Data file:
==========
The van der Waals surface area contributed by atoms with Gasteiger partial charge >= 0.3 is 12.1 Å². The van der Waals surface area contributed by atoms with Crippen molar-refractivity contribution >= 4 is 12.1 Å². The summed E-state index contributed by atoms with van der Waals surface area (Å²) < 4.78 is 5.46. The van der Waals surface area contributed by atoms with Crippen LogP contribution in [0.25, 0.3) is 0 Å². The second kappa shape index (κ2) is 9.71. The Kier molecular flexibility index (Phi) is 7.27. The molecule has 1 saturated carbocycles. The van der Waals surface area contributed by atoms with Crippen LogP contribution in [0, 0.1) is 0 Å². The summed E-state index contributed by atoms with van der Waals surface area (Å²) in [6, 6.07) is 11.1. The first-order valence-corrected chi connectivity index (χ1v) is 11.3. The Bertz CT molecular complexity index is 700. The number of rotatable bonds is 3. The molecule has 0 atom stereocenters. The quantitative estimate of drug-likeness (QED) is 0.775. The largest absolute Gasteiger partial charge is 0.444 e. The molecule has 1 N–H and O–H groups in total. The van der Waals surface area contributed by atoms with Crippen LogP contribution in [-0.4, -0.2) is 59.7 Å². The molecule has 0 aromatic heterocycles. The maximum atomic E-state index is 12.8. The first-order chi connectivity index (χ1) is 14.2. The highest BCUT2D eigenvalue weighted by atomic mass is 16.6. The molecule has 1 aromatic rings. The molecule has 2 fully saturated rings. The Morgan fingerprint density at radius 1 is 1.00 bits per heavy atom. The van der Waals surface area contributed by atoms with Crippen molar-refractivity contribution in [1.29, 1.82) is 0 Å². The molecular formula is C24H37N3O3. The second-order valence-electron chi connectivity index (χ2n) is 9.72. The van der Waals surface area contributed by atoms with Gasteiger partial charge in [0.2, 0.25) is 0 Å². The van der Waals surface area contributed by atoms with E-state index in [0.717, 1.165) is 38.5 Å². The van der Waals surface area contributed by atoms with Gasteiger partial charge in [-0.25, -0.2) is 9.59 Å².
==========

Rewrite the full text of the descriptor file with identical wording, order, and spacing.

The van der Waals surface area contributed by atoms with Gasteiger partial charge >= 0.3 is 12.1 Å². The van der Waals surface area contributed by atoms with Crippen molar-refractivity contribution >= 4 is 12.1 Å². The summed E-state index contributed by atoms with van der Waals surface area (Å²) < 4.78 is 5.46. The van der Waals surface area contributed by atoms with Crippen LogP contribution in [0.25, 0.3) is 0 Å². The second kappa shape index (κ2) is 9.71. The Kier molecular flexibility index (Phi) is 7.27. The molecule has 1 saturated carbocycles. The van der Waals surface area contributed by atoms with Crippen LogP contribution in [0, 0.1) is 0 Å². The summed E-state index contributed by atoms with van der Waals surface area (Å²) in [6, 6.07) is 11.1. The first-order valence-corrected chi connectivity index (χ1v) is 11.3. The Bertz CT molecular complexity index is 700. The number of rotatable bonds is 3. The molecule has 0 atom stereocenters. The quantitative estimate of drug-likeness (QED) is 0.775. The largest absolute Gasteiger partial charge is 0.444 e. The molecule has 1 N–H and O–H groups in total. The van der Waals surface area contributed by atoms with Crippen LogP contribution in [-0.4, -0.2) is 59.7 Å². The molecule has 0 aromatic heterocycles. The maximum atomic E-state index is 12.8. The first-order chi connectivity index (χ1) is 14.2. The highest BCUT2D eigenvalue weighted by atomic mass is 16.6. The molecule has 1 aromatic rings. The molecule has 2 fully saturated rings. The Morgan fingerprint density at radius 1 is 1.00 bits per heavy atom. The van der Waals surface area contributed by atoms with Crippen molar-refractivity contribution in [1.29, 1.82) is 0 Å². The molecular formula is C24H37N3O3. The second-order valence-electron chi connectivity index (χ2n) is 9.72. The van der Waals surface area contributed by atoms with Gasteiger partial charge in [0.2, 0.25) is 0 Å². The van der Waals surface area contributed by atoms with E-state index in [0.717, 1.165) is 38.5 Å². The van der Waals surface area contributed by atoms with Gasteiger partial charge in [-0.25, -0.2) is 9.59 Å².